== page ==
A KETE of COOKED KUMARA, adventures in a new land

BATS Theatre, Studio, 1 Kent Tce, Wellington

01/11/2016 - 05/11/2016

Production Details

In this solo performance, actor and storyteller Ralph Johnson shares the personal stories of both his male and female ancestors and their relationships with Tangata Whenua in the Wellington-Wairarapa districts between 1840 – 1880. 

“It’s a story of their interaction with the land, the tangata whenua and each other,” says Johnson, who has been telling bits of this story for some time and has woven them together to create this show. 

“I became fascinated by the domestic side of our history, especially how much interaction there was between Māori and Pākehā. I was surprised by the number of settlers who spoke Māori, including some of my own ancestors and it made me think about living in a bi-cultural country, what it meant in the past, what it means for us today and what could it mean for future generations”

Johnson has had a great response from audiences when sharing these stories from Wellington’s past.  As his show is about actual historical Wellingtonians it is not uncommon for someone to approach him after a performance to tell him they are a descendent of one of his characters.  “They often have a story of their own to share.  I find most people want to know about where they come from and this show gets them thinking about their own ancestors.”

BAGGAGE @ BATS, celebrating 20 years.   

BATS Theatre Studio
1-5 Nov, 6.00pm

Baggage @ Bats is the overarching title of a season of 3 original NZ works celebrating 20 years of creative work from the Baggage Co-op and being staged in The Studio, 3rd floor at BATS Theatre.

The co-op has produced 26 theatre works, many of them at BATS, starting with the play Baggage, written, directed and performed by co-founders Moira Wairama and Tony Hopkins as part of the 1996 Wellington Fringe Festival at BATS.  Several Baggage shows have won Fringe awards including the play Questions which was also adapted for television and won a Qantas Media award.

The Studio is the intimate performance venue situated in an area of BATS once the domain of The Royal Antediluvian Order of Buffaloes who owned the building before it was purchased and renovated by Peter Jackson.

“I always wanted to get up to that top floor and have a look,” says producer Moira Wairama, whose new book The Mothers Child was launched at BATS in January to mark the start of the co-op’s celebrations. “The Studio is the perfect intimate venue for storytelling which is the basis of most Baggage Co-op work, and it’s appropriate the three shows we are presenting reflect this kaupapa.”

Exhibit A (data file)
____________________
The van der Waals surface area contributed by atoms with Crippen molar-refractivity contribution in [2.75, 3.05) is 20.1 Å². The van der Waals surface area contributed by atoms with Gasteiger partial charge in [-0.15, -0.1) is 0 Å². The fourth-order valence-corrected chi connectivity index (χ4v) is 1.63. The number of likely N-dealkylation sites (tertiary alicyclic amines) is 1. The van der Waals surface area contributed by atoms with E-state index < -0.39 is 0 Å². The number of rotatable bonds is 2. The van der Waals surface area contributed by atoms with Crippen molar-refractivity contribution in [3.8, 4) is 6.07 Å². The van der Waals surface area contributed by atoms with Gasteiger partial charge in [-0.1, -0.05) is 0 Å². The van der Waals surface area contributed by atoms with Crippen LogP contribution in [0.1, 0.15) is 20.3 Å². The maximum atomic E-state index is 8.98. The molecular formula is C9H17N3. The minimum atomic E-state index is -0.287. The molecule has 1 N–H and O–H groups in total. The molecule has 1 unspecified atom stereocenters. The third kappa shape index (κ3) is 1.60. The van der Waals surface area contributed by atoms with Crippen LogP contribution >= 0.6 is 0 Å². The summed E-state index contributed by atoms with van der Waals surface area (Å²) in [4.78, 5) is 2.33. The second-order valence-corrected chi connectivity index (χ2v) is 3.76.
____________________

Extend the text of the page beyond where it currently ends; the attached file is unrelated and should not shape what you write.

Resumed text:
Poneke: pre booked storytelling for local schools

As part of Baggage @ BATS, show producer and well know storyteller Moira Wairama will be offering pre booked shows for local schools.  PONEKE, a storytelling of traditional Wellington Maori myths and legends, offers tamariki an opportunity to visit the iconic BATS theatre to hear stories of how the harbour was created and named.

Wairama is also author of the book The Taniwha of Wellington Harbour . “I think it is important for our tamariki to know the myths and legends of where they live and while Ralphs show is a story about Wellington’s settler history, I wanted to offer another option for younger audiences.” 

Theatre , Spoken word ,

Share the experience and empathise

Review by Margaret Austin 03rd Nov 2016

Described by its author as “a story of research and imagination”, A Kete of Cooked Kumera charmingly dramatises an era of the early colonial history of this country. The subject has long fascinated Johnson, though writing and performing a piece about it is a far cry from earlier portrayals as Oedipus and Lear.

“Lots of experiences outside theatre feed my writing,” he says. And in response to my question about his onstage bare feet he remarks, “I wear shoes when the role demands it – but only then.”

So, barefooted, Johnson recounts a voyage by the ‘Aurora’ in 1840 – a voyage which his relative Jemima is taking from England to New Zealand. He takes on her character and speaks with her voice, describing both the anticipation and the fears entailed by such a journey. What would the new country be like? Just how frightening were the natives? She had been promised a husband – who would he be?

Early discoveries are dismaying – where are the towns? And then there are the earthquakes … Jemima is duly married off to George, much to her chagrin. Johnson’s portrayal of George is a delightful but salutary demonstration of the undesirable colonial spouse. 

Other immigrants must also adapt. Thus a bricklayer becomes chief constable; a silk and satin merchant becomes a postman. His task is to deliver mail to Whanganui – a mere fortnight’s walk up and back! 

Johnson’s performance is loosely scripted – an approach developed and perfected at the monthly story telling sessions at which he is a regular.  

See A Kete of Cooked Kumera and experience some of the tragedy of colonial life. Find out what happened to the drinkers at the Thistle Inn. Empathise with Jemima and find out how many marriages she had to endure. 

And be left with Johnson’s final question – a challenge to both Māori and Pākehā.  


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